These things don’t have to require a lot of effort on the part of shops and dealerships, and they can have a lasting effect on students while taking some of the load off of instructors.

3. Offer continuing education to instructors.

Many shops and dealerships recognize the value of keeping their technicians up-to-date with the latest technology and trends through regular training opportunities. To extend this support to instructors, shops can take a proactive approach by inviting them to participate in these training sessions as well.

By integrating instructors into these trainings, shops not only provide them with valuable insights into industry developments, but also foster a collaborative learning environment. In doing so, shops actively contribute to closing the knowledge gap and ensuring that instructors, technicians, and future technicians are staying on top of this ever-evolving industry.

A Call-to-Action for Shops & Dealerships: Make Schools a Priority Today, Not Tomorrow

The instructor shortage is a serious concern that directly impacts the growth and sustainability of the automotive and diesel industry. While a solution is going to require some pretty big systemic changes, shops, and dealerships have a unique opportunity to make an impact by actively engaging with local schools.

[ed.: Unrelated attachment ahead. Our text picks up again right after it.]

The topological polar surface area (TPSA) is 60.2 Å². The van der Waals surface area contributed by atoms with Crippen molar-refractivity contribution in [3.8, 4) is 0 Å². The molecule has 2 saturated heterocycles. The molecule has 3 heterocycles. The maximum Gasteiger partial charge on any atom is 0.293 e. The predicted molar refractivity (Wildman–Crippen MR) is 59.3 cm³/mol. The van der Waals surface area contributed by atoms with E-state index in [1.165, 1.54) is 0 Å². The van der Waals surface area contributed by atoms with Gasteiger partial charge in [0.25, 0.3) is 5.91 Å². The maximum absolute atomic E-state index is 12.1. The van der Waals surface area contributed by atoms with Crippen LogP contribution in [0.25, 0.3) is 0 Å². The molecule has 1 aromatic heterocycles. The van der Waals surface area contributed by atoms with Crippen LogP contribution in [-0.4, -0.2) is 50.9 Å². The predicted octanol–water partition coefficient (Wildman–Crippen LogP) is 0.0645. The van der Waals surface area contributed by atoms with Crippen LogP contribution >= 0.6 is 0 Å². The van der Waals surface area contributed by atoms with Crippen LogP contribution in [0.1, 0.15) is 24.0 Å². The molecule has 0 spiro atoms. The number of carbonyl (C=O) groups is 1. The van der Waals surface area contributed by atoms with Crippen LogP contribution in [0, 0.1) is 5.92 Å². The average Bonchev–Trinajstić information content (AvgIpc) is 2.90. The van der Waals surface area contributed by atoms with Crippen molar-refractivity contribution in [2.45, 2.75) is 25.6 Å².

By establishing partnerships, providing resources, and supporting educational initiatives, shops and dealers can play a pivotal role in nurturing the next generation of skilled technicians while taking some strain off of our valued instructors.

The most important thing shops can do? Don’t wait—do something NOW to help automotive and diesel programs. They’re struggling, and when they struggle, our entire industry suffers.

If you are an instructor looking to connect with local shops and dealerships near you to better your auto or diesel program check out WrenchWay’s free solutions for schools.